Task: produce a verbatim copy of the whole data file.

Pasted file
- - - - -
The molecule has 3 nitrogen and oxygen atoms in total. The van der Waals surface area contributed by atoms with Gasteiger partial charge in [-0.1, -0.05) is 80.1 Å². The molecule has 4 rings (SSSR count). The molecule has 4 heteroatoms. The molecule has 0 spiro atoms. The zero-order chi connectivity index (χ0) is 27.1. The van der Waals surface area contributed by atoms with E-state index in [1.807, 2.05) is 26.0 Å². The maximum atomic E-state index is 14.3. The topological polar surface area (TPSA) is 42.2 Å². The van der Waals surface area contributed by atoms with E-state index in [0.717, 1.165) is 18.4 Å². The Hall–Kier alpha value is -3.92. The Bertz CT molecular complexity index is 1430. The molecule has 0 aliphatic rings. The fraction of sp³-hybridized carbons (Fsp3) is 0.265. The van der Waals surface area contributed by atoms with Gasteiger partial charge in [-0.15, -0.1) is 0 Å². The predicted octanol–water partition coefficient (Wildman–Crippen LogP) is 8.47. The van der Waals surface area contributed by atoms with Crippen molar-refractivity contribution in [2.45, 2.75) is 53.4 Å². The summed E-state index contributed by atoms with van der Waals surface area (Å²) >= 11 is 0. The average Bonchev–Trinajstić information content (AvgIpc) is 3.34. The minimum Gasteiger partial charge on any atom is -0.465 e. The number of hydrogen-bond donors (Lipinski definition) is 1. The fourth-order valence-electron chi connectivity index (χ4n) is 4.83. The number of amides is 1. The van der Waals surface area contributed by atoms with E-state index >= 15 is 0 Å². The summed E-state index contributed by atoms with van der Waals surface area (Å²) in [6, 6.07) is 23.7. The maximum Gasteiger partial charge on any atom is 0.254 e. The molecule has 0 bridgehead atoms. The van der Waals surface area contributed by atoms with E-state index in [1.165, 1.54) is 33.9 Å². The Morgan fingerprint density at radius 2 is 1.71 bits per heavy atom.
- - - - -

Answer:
The molecule has 3 nitrogen and oxygen atoms in total. The van der Waals surface area contributed by atoms with Gasteiger partial charge in [-0.1, -0.05) is 80.1 Å². The molecule has 4 rings (SSSR count). The molecule has 4 heteroatoms. The molecule has 0 spiro atoms. The zero-order chi connectivity index (χ0) is 27.1. The van der Waals surface area contributed by atoms with E-state index in [1.807, 2.05) is 26.0 Å². The maximum atomic E-state index is 14.3. The topological polar surface area (TPSA) is 42.2 Å². The van der Waals surface area contributed by atoms with E-state index in [0.717, 1.165) is 18.4 Å². The Hall–Kier alpha value is -3.92. The Bertz CT molecular complexity index is 1430. The molecule has 0 aliphatic rings. The fraction of sp³-hybridized carbons (Fsp3) is 0.265. The van der Waals surface area contributed by atoms with Gasteiger partial charge in [-0.15, -0.1) is 0 Å². The predicted octanol–water partition coefficient (Wildman–Crippen LogP) is 8.47. The van der Waals surface area contributed by atoms with Crippen molar-refractivity contribution in [2.45, 2.75) is 53.4 Å². The summed E-state index contributed by atoms with van der Waals surface area (Å²) >= 11 is 0. The average Bonchev–Trinajstić information content (AvgIpc) is 3.34. The minimum Gasteiger partial charge on any atom is -0.465 e. The number of hydrogen-bond donors (Lipinski definition) is 1. The fourth-order valence-electron chi connectivity index (χ4n) is 4.83. The number of amides is 1. The van der Waals surface area contributed by atoms with E-state index >= 15 is 0 Å². The summed E-state index contributed by atoms with van der Waals surface area (Å²) in [6, 6.07) is 23.7. The maximum Gasteiger partial charge on any atom is 0.254 e. The molecule has 0 bridgehead atoms. The van der Waals surface area contributed by atoms with E-state index in [1.165, 1.54) is 33.9 Å². The Morgan fingerprint density at radius 2 is 1.71 bits per heavy atom.